Pump Type Follows:

Tuesday, September 2, 2008

Diaphragm Pump

Diaphragm Pumps These pumps perform similarly to piston and plunger pumps, but the reciprocating driving member is a flexible diaphragm fabricated of metal, rubber, or plastic. The chief advantage of this arrangement is the elimination of all packing and seals exposed to the liquid being pumped. This, of course, is an important asset for equipment required to handle hazardous or toxic liquids.


A common type of low-capacity diaphragm pump designed for metering service employs a plunger working in oil to actuate a metallic or plastic diaphragm. Built for pressures in excess of 6.895 MPa (1000 lbf/in2) with flow rates up to about 1.135 m3/h (5 gal/min) per cylinder, such pumps possess all the characteristics of plunger-type metering pumps with the added advantage that the pumping head can be mounted in a remote (even a submerged) location entirely separate

from the drive. At high-capacity 22.7-m3/h (100-gal/min) pump with actuation provided by a mechanical linkage.






Drawing of Mechanical Actuated Diaphragm Pump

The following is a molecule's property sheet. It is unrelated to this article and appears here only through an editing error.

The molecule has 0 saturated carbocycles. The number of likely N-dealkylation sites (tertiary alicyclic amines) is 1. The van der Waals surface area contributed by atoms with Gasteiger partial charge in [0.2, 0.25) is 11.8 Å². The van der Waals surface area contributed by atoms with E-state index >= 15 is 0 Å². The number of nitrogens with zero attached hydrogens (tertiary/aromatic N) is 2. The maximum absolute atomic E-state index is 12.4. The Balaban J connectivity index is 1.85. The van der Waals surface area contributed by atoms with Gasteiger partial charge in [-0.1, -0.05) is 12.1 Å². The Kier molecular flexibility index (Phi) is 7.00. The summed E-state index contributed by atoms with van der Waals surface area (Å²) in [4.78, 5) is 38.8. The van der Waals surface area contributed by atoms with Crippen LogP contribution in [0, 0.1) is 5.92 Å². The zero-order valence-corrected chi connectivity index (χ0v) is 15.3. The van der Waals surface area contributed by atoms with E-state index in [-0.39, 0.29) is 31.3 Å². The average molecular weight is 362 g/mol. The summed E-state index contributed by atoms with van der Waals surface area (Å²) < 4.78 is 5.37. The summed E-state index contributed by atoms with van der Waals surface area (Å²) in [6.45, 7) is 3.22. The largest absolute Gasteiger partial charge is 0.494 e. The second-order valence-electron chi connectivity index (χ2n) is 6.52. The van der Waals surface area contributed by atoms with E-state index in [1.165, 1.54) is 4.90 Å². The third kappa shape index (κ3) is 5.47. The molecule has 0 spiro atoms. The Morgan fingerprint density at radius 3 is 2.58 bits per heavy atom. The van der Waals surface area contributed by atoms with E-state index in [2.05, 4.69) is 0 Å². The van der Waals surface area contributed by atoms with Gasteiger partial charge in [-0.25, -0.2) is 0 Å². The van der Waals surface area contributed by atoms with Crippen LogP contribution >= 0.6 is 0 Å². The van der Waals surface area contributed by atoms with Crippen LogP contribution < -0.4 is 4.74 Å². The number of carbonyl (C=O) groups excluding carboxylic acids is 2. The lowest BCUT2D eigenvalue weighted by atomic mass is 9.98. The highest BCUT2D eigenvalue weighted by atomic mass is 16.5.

Pneumatically Actuated Diaphragm Pumps


These pumps require no power source other than plant compressed air. They must have a flooded suction, and the pressure is, of course, limited to the available air pressure. Because of their slow speed and large valves, they are well suited to the gentle handling of liquids for which degradation of suspended solids should be avoided. A major consideration in the application of diaphragm pumps is the realization that diaphragm failure will probably occur eventually. The consequences of such failure should be realistically appraised before selection, and maintenance procedures should be established accordingly.






Drawing of Pneumatic Diaphragm Pump for Slurry

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